top of page
  • Jarred Tafaro

LENT: A Gift for the Church

A few notes from one musician....  

by Music Director Jarred Tafaro

This week we enter our Lenten Journey, a journey of forty days in the"desert", following Christ and also countless Saints who have journeyed in either the literal or figurative desert.  The three classic Lenten practices include prayer, fasting, and alms giving. Although we might be culturally conditioned to see these practices as forms of "privation", I wonder if a better image might be "medicine for our heart." God offers these medicines for us as a means to seek and find wholeness: Wholeness in yourself before the living God.


For example to take one of the three: Alms Giving. In explaining the concept of Alms Giving to our CGS students, one teacher simply named it "Sharing." Certainly we've all seen in our lives how, if we share what we have with someone who has less, so many wonderful things can happen. Friendships and relationships can form; other people share what we have, leading to a sense of fulfillment. But perhaps most importantly for our Lenten practice: We ourselves can find healing through the Sharing. Through Sharing we might realize we actually have enough, and don't need to strive to fulfill some imagined lack. This viewpoint could lead to a calmer and happier lifestyle of Trust in God. Perhaps we end up balancing spending more time with those we love rather than excessively pursuing mere material well being. Perhaps through some gentle fasting, our bodies and minds can grow healthier, more integrated. The inner healing Lent brings can enable us to find joy,  health and peace in Christ through simple yet profound means. The tools are prayer, fasting and alms giving.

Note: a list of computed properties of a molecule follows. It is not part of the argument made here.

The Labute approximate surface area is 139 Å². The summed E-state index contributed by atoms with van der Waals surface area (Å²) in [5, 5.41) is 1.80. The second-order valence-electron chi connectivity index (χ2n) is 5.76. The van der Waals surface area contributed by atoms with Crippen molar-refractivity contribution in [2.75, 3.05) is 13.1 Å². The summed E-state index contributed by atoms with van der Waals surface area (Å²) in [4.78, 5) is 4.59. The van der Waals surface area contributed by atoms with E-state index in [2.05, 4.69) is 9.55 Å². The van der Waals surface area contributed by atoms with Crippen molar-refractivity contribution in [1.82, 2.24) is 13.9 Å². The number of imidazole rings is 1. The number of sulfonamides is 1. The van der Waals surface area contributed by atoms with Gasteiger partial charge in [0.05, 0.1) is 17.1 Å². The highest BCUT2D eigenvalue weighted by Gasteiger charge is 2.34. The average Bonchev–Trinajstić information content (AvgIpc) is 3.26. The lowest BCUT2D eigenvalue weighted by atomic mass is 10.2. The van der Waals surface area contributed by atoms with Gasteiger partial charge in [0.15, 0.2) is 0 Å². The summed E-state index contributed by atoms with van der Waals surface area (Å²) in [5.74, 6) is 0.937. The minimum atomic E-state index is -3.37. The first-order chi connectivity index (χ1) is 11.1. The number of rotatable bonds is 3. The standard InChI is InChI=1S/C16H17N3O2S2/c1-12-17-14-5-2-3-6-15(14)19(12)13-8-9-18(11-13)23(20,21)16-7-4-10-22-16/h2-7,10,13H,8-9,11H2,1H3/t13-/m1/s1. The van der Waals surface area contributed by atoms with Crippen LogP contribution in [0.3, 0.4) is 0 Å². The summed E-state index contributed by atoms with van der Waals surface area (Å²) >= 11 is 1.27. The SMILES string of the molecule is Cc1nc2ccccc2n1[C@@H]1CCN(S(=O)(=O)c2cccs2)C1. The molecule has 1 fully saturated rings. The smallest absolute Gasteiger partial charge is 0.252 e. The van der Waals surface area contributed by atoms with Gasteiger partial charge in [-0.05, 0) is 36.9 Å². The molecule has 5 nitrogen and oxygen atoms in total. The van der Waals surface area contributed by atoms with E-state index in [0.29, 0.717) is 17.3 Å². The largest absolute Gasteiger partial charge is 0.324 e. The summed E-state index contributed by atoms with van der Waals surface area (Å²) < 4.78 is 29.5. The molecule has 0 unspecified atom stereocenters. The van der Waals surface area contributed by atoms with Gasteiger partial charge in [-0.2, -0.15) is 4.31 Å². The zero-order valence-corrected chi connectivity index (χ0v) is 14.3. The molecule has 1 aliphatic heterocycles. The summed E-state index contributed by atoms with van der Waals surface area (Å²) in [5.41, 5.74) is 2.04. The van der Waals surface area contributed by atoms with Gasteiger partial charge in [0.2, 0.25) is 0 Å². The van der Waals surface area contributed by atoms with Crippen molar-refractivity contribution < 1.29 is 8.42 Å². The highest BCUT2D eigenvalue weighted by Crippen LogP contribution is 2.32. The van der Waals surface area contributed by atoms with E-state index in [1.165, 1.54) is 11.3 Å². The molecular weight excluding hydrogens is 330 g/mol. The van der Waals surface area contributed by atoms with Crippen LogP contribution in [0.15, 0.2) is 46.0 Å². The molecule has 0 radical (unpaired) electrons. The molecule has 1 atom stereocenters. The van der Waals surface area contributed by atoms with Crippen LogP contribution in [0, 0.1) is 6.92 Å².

On another note, our Liturgical music will also reflect the Lenten practices. In keeping with Church documents and the suggestion of our Bishop, music during Lent will be more centered on the human voice, with less organ playing. During the singing, the organ will also tend to be more subdued, giving greater prominence to the elemental instrument of praise: the Human Voice. 

We will also have more silence before Mass starts... a way of "fasting" from sound. Mozart said that silence is more important than sound. Silence can give us room to search our heart before God. Silence in any relationship is a test of attention, of attunement to the heart. Before Mass starts,  the cantor will then sing the entrance Antiphon before the first Hymn. Please pray during that time. During the Hymn singing, please try to join in completely by singing as a prayer. 

During Communion we will have less organ and more simple, repetitive sung prayer. Following Communion we will continue singing the Marian Antiphon for Lent,  Alma Redemptoris Mater. Please sing, and let us try to make the singing part of our communal prayer. God does not care as much about the quality of our singing as our intention, so don't be embarrassed. The texts of the hymns are timeless expressions of devotion, often composed by Saints, another gift to the Church. We in the music ministry hope that these slight musical alterations during the Liturgy will help you enter into the fullness of the season, and accept God's rich blessings for you and your family. 

Wishing you and yours a blessed Lent.

53 views0 comments

Recent Posts

See All


bottom of page